• Case files of Chinese immigrants, 1900-1923 (57 cubic feet.) Files on resident Chinese laborers and merchants of Pennsylvania, southern New Jersey, West Virginia, and Delaware. Among the files are lists of Chinese seaman on vessels arriving at Philadelphia, a special census of Chinese taken in 1905, and administrative records. The records are arranged numerically by case number, 1 through 3415, with gaps. This series is also available as Case Files of Chinese Immigrants, 1895-1920, From District No. 4 (Philadelphia) of the Immigration and Naturalization Service, M1144 (51 rolls).
    • Letters sent from "Chinese" inspectors, 1895-1903 (6 volumes.) Letterpress copies of letters from "Chinese" inspectors to the Office of the Collector of Customs for Philadelphia. They relate to the administration of the Chinese exclusion laws, particularly the enforcement of the provision of the convention of December 8, 1894, for the reentry of certain classes of Chinese laborers. The records are arranged chronologically.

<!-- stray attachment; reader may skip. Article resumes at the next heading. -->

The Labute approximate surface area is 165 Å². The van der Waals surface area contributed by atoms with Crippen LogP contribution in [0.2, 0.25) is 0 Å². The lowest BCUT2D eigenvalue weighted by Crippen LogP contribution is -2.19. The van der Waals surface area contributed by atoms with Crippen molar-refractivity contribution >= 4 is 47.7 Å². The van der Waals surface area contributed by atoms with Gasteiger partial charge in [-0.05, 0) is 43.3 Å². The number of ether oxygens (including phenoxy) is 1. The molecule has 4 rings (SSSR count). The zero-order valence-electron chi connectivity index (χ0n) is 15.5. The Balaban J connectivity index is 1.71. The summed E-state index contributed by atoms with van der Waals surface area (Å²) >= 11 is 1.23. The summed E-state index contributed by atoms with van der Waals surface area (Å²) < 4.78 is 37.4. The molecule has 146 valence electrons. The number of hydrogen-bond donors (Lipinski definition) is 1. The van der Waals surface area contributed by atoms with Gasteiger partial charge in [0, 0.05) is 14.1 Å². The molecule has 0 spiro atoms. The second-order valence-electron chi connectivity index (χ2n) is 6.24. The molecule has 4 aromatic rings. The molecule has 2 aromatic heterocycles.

• Letters sent concerning Chinese, 1904-1911 (12 volumes.) Letterpress copies of outgoing letters, chiefly to the office of the commissioner general of the Immigration Service, the collector of customs for Philadelphia, "Chinese" inspectors, and individuals of Chinese ancestry. They concern the administration of Chinese exclusion laws and regulations, including matters relating to entry, detention, arrest, and deportation; requests of Chinese for certificates of residence; and instructions to inspectors concerning the handling of Chinese appeal cases. Also included are copies of testimony taken in appeal cases concerning unlawful entry into the United States. The records are arranged chronologically.